Fifty-seven senators Friday urged the Centers for Medicare & Medicaid Services (CMS) to “carefully consider stakeholder feedback” before the agency finalizes its proposal to reduce Medicare Part B payment for drugs acquired through the 340B Drug Pricing Program. “The long-term success of the 340B program is imperative," the senators wrote.  

“As CMS finalizes the 2018 [outpatient prospective payment system] rule, we implore you to carefully consider stakeholder concerns and feedback, and to act to ensure that reimbursement for 340B providers enables them to continue serving the most vulnerable.”

CMS has proposed to pay for separately payable, non pass-through drugs purchased through the 340B program at the average sales price minus 22.5%, rather than the current rate of ASP plus 6%.

Sens. John Thune, R-S.D., Rob Portman, R-Ohio, Shelley Moore Capito, R-W.Va., Debbie Stabenow, D-Mich., Tammy Baldwin, D-Wis., and Bill Nelson, D-Fla., spearheaded the letter.

“The AHA thanks Senators Thune, Nelson, Portman, Baldwin, Capito, and Stabenow for leading this bipartisan effort to protect patient care by urging CMS to ensure that 340B hospitals can continue to serve the most vulnerable,” said AHA Executive Vice President Tom Nickels. “For 25 years, the 340B Drug Pricing Program has been critical in helping hospitals expand access to lifesaving prescription drugs and comprehensive health care to low-income patients in communities across the country.”

The senators’ action followed a similar effort by 228 House lawmakers who on Sept. 27 urged CMS to abandon its proposed 340B payment cut.

“Given the important role that the 340B program plays in our communities, we strongly urge CMS to abandon this proposal and redirect its efforts toward actions to address the cost of drugs via other policies that would not harm our constituents,” the representatives wrote. Reps. David McKinley. R-W.Va., Mike Thompson, D-Calif., and David Kustoff,  R-Tenn., spearheaded the letter.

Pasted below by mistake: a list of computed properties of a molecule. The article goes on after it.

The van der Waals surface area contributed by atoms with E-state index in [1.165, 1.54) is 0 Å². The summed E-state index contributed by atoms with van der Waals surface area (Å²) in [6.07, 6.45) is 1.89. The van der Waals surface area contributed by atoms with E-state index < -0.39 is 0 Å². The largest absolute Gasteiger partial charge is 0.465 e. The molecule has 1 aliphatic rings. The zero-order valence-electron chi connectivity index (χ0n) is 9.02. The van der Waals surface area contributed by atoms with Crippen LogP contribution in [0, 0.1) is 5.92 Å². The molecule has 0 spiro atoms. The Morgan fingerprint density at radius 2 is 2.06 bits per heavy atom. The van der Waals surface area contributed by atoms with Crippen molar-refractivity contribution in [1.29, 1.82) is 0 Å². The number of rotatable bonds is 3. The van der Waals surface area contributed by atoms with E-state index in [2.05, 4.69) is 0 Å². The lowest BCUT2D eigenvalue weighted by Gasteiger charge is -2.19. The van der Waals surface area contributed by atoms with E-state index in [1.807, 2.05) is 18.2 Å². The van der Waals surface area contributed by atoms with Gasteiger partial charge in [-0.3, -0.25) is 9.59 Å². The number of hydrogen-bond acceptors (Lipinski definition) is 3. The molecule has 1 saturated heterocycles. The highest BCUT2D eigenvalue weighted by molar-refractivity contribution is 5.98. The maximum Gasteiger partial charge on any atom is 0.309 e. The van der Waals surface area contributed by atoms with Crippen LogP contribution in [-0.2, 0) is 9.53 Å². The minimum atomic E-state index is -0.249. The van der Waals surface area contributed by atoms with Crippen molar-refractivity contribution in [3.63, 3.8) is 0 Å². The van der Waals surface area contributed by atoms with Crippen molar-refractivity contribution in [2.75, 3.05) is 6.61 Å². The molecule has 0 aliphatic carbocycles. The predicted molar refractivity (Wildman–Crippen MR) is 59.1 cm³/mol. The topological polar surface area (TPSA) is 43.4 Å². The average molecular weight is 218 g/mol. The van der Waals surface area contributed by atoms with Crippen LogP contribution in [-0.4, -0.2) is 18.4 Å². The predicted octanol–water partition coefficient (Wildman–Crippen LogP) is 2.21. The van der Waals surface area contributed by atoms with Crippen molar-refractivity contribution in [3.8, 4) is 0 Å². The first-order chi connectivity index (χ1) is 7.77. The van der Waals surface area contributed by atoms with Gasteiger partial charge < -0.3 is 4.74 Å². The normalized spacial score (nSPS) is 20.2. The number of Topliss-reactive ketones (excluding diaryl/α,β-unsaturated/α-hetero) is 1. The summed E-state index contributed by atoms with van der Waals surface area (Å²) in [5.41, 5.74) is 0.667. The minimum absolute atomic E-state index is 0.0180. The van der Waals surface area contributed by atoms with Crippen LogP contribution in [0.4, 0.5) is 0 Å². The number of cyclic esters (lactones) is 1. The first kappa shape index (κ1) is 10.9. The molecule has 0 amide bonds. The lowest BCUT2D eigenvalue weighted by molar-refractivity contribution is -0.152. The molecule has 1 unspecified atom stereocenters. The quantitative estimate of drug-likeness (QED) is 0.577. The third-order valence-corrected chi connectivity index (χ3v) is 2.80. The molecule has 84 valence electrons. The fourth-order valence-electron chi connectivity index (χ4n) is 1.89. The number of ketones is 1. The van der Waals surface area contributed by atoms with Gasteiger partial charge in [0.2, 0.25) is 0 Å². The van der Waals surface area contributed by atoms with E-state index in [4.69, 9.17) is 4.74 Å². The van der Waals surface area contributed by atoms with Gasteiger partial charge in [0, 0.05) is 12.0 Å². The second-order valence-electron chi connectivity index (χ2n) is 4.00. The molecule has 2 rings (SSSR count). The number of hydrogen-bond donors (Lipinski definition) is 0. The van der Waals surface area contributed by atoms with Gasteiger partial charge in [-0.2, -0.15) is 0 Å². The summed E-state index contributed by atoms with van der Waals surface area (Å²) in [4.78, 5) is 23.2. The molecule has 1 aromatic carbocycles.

In other 340B news, the AHA and Association of American Medical Colleges (AAMC) touted the program’s benefits in an Oct. 5 letter to leaders of the House Energy and Commerce Committee and its Subcommittee on Oversight and Investigations.

The 340B Drug Pricing Program “has enabled hospitals and health systems to support and expand access and services consistent with their mission and the program’s original and ongoing charge,” the AHA and AAMC wrote. They provided examples of how hospitals and health systems have used 340B savings to expand access and services. These include supporting neonatal intensive care units and training for physicians to care for vulnerable newborns; providing low-income patients with free outpatient drugs; and pharmacist counseling services for medication therapy disease management, including telephone consultations for outpatients with conditions such as diabetes, hypertension and asthma. The letter also notes that the 340B program is not federally funded, and 340B sales are less than 3% of the total U.S. drug market.

The House Energy and Commerce Committee’s Oversight and Investigations Subcommittee will hold a hearing on the 340B program Oct. 11

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